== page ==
Director: Tristan Loraine
Cast: Georgina Sutcliffe, Rita Ramnani, Marina Sirtis, Mark Dymond, Nicholas Day
Running Time: 102 minutes
Synopsis: After a disastrous shooting in the Middle East, reporter Helen Eastman (Sutcliffe) returns to the UK working for a small local paper. But it isn’t long before she uncovers a story with international implications concerning the safety of passengers and air crew.
Is it possible to be too emotionally invested in the film you are making? Well, if anybody has a cause for being too involved it’s director Tristan Loraine. Once an airline pilot, Loraine lost his medical certificate to fly due to contaminated air on commercial aircraft. He retrained as a film director and released a documentary, WELCOME ABOARD TOXIC AIRLINES, in 2007. Now it’s time to once again to revisit the important issue but now as a dramatised thriller.
The issue at hand involves leakage of synthetic oils into airline engines which then carries harmful gases into cabins and aircraft. It’s criminally underreported and is seemingly covered up by airlines, health and safety regulators, and ignored by the government. It’s a terrifying prospect, and one that recalls the fight against the tobacco industry not so long ago. In fact, A DARK REFLECTION does house many similarities with Michael Mann’s classic, THE INSIDER, even if it does lack the polish.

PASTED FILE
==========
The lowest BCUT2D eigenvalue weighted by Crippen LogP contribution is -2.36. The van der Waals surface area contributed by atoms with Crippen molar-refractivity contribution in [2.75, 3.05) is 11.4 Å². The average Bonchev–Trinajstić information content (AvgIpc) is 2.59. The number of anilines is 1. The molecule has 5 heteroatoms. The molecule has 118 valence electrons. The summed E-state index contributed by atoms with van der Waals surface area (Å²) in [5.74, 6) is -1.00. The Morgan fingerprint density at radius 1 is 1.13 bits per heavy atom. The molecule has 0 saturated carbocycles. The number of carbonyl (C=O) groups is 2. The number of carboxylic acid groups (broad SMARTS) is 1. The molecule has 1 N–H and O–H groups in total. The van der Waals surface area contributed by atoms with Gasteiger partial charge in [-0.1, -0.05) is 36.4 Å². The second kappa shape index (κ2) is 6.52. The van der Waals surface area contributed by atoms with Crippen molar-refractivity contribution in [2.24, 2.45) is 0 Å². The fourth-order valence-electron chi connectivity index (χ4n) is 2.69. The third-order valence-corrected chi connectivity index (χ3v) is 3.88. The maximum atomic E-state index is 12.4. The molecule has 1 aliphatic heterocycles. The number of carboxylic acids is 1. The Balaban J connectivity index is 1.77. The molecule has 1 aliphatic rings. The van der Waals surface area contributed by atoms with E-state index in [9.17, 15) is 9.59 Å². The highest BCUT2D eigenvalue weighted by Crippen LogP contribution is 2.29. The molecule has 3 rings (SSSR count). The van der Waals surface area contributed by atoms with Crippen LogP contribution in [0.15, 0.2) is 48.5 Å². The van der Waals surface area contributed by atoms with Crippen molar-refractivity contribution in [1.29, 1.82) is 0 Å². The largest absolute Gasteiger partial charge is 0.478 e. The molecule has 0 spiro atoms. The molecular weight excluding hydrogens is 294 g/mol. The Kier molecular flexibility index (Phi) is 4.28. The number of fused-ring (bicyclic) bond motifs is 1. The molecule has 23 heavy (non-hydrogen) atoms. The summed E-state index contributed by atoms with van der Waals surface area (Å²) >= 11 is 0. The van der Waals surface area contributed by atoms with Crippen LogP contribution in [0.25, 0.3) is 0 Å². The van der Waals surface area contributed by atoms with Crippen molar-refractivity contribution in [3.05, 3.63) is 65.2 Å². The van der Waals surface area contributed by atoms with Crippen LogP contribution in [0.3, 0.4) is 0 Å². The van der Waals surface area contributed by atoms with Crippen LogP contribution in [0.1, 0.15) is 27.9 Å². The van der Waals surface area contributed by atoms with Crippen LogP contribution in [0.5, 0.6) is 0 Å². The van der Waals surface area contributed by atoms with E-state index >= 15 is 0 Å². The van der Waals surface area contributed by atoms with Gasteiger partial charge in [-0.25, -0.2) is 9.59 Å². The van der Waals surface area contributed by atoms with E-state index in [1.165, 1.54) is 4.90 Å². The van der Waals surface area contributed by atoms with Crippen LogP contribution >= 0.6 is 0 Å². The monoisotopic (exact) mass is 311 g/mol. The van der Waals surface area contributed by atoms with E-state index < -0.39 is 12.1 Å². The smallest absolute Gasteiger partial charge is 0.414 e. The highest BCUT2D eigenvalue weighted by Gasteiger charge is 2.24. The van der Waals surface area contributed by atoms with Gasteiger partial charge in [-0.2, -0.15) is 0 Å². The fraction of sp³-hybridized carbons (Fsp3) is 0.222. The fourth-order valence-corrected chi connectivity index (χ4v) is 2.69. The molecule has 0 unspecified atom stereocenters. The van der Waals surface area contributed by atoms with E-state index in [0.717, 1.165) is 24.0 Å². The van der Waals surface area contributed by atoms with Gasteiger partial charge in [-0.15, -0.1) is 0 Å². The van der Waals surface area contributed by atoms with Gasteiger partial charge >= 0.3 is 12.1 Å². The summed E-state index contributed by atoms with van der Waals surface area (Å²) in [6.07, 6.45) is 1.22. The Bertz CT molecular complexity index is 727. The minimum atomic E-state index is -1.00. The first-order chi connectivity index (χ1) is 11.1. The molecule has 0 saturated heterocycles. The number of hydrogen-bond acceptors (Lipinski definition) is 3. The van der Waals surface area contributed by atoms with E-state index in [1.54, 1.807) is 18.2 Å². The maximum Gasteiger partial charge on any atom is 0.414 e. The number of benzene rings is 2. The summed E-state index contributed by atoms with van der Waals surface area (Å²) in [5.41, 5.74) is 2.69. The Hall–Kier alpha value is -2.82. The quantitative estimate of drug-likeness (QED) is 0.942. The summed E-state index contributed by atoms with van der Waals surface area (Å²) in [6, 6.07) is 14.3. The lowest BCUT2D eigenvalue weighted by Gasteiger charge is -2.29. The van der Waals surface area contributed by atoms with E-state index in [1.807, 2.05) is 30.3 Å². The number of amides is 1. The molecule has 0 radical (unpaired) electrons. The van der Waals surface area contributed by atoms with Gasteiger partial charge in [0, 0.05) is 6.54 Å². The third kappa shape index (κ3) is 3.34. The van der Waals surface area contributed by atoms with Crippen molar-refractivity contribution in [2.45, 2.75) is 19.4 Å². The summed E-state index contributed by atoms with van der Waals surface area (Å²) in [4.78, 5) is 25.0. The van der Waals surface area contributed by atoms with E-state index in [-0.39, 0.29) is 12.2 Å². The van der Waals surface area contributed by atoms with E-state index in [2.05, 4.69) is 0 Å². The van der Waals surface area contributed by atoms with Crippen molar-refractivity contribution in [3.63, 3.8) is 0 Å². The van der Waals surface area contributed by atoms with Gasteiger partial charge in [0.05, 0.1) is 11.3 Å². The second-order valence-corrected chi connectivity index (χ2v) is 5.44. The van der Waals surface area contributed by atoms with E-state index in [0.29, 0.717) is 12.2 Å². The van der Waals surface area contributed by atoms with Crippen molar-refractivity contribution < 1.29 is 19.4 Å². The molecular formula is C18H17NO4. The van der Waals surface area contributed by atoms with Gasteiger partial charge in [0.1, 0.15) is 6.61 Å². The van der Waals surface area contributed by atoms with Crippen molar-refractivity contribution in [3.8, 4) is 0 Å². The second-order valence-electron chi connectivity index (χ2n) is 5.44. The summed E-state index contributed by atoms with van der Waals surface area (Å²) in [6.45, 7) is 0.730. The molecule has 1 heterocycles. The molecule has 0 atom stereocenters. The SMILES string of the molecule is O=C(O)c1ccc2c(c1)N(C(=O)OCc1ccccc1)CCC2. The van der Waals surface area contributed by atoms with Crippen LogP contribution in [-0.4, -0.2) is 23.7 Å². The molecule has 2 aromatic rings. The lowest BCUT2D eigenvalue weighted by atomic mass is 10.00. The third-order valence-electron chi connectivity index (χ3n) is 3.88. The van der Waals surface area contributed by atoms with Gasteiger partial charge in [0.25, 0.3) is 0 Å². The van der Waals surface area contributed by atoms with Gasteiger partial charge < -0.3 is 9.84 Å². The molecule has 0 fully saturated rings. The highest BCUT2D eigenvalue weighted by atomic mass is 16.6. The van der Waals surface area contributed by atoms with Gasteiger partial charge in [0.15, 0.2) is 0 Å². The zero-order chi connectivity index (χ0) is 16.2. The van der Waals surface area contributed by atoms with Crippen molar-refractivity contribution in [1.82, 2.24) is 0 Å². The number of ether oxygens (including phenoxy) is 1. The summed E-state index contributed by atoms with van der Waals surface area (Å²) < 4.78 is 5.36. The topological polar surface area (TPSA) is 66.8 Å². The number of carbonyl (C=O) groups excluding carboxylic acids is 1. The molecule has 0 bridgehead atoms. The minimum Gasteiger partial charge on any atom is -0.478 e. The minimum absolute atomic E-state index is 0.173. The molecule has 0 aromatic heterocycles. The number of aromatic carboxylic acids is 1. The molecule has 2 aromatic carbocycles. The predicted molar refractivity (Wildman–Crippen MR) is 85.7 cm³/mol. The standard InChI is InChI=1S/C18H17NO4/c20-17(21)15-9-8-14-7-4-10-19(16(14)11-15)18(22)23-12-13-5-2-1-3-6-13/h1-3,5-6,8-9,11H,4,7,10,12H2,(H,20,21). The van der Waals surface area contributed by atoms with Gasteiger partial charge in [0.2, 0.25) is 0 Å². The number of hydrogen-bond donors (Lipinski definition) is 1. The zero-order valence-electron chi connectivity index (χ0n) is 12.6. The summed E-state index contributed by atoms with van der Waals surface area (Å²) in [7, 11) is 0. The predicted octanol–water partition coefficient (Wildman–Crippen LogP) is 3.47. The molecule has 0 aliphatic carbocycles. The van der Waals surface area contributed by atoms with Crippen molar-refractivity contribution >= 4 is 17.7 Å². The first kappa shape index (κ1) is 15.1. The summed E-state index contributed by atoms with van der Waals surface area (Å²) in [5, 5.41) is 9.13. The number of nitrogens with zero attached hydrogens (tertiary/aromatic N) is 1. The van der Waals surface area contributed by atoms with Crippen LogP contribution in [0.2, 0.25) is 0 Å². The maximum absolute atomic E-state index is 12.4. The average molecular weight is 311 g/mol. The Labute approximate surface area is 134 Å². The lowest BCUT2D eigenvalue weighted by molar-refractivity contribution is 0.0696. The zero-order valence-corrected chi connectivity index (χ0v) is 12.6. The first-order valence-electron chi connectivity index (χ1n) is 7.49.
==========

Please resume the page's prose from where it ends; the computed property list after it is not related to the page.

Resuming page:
There’s a lot to commend in A DARK REFLECTION, but most respect must be offered to the film’s passion and sincerity. Funded by airline crews and unions, this isn’t just a film made by someone exploiting a particular topic in the name of entertainment; this is people’s lives. It’s striking and moving, but at the same time you have to wonder if everybody is too closely involved. Even the production company is named Fact Not Fiction Film Productions, and some of the dialogue comes dangerously close to unintentionally funny PSA material.
It’s a good job then that the cast keep the film going, and although many have habits from British TV and soap operas that don’t translate well onto the big screen, they have enough conviction to carry the material forward. It’s a fascinating story and one that could easily be improved on by the right writer, director, and cast. The film itself seems to acknowledge that it isn’t in the same league as other thrillers, as we see many set-ups with no payoffs, such as a character getting into a car and hesitatingly turning the ignition, obviously assuming they are in Hollywood territory when it comes to conspiracy theories. Although A DARK REFLECTION would rather fight battles with its words, it also wants to create a sense of dread where there needn’t be any.
A DARK REFLECTION lacks the execution to make it a truly unmissable feature, but its message is certainly one not to be ignored. Its greatest asset is creating a modern business focused horror movie in which lives and health are seen as expendable when weighed against profit margins. There is a lot of tension, and if everything teh film presents is true, then this is appalling and unbelievable. Probably more suited to TV than the cinema (it would certainly reach a wider audience), Loraine’s passion and determination mean this will thankfully not be ignored which will hopefully result in change, which is more than many films can achieve.
[usr=3] A DARK REFLECTION is released in select cinemas from 27th February.